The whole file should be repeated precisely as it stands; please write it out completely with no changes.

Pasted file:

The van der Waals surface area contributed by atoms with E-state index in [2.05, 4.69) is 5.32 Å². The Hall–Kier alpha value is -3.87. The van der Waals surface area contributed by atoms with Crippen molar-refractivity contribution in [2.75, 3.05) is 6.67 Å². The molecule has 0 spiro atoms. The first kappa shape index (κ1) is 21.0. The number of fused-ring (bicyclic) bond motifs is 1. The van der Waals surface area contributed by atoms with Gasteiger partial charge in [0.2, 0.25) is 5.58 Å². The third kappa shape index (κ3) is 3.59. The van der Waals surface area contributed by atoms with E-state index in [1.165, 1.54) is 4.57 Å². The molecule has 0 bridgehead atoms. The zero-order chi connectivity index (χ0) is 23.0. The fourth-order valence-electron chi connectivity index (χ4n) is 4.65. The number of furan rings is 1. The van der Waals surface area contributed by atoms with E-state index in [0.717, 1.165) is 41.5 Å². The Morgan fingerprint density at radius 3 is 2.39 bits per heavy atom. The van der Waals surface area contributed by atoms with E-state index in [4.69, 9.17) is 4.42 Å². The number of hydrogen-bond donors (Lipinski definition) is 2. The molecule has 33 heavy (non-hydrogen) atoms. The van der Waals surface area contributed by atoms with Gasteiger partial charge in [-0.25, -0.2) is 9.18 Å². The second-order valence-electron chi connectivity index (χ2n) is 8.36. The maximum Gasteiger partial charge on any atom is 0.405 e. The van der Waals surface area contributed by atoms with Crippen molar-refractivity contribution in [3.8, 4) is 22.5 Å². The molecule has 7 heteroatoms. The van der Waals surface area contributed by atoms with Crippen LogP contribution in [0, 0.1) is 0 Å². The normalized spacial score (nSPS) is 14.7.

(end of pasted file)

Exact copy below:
The van der Waals surface area contributed by atoms with E-state index in [2.05, 4.69) is 5.32 Å². The Hall–Kier alpha value is -3.87. The van der Waals surface area contributed by atoms with Crippen molar-refractivity contribution in [2.75, 3.05) is 6.67 Å². The molecule has 0 spiro atoms. The first kappa shape index (κ1) is 21.0. The number of fused-ring (bicyclic) bond motifs is 1. The van der Waals surface area contributed by atoms with Gasteiger partial charge in [0.2, 0.25) is 5.58 Å². The third kappa shape index (κ3) is 3.59. The van der Waals surface area contributed by atoms with E-state index in [1.165, 1.54) is 4.57 Å². The molecule has 0 bridgehead atoms. The zero-order chi connectivity index (χ0) is 23.0. The fourth-order valence-electron chi connectivity index (χ4n) is 4.65. The number of furan rings is 1. The van der Waals surface area contributed by atoms with E-state index in [0.717, 1.165) is 41.5 Å². The Morgan fingerprint density at radius 3 is 2.39 bits per heavy atom. The van der Waals surface area contributed by atoms with E-state index in [4.69, 9.17) is 4.42 Å². The number of hydrogen-bond donors (Lipinski definition) is 2. The molecule has 33 heavy (non-hydrogen) atoms. The van der Waals surface area contributed by atoms with Gasteiger partial charge in [-0.25, -0.2) is 9.18 Å². The second-order valence-electron chi connectivity index (χ2n) is 8.36. The maximum Gasteiger partial charge on any atom is 0.405 e. The van der Waals surface area contributed by atoms with Crippen molar-refractivity contribution in [3.8, 4) is 22.5 Å². The molecule has 7 heteroatoms. The van der Waals surface area contributed by atoms with Crippen LogP contribution in [0, 0.1) is 0 Å². The normalized spacial score (nSPS) is 14.7.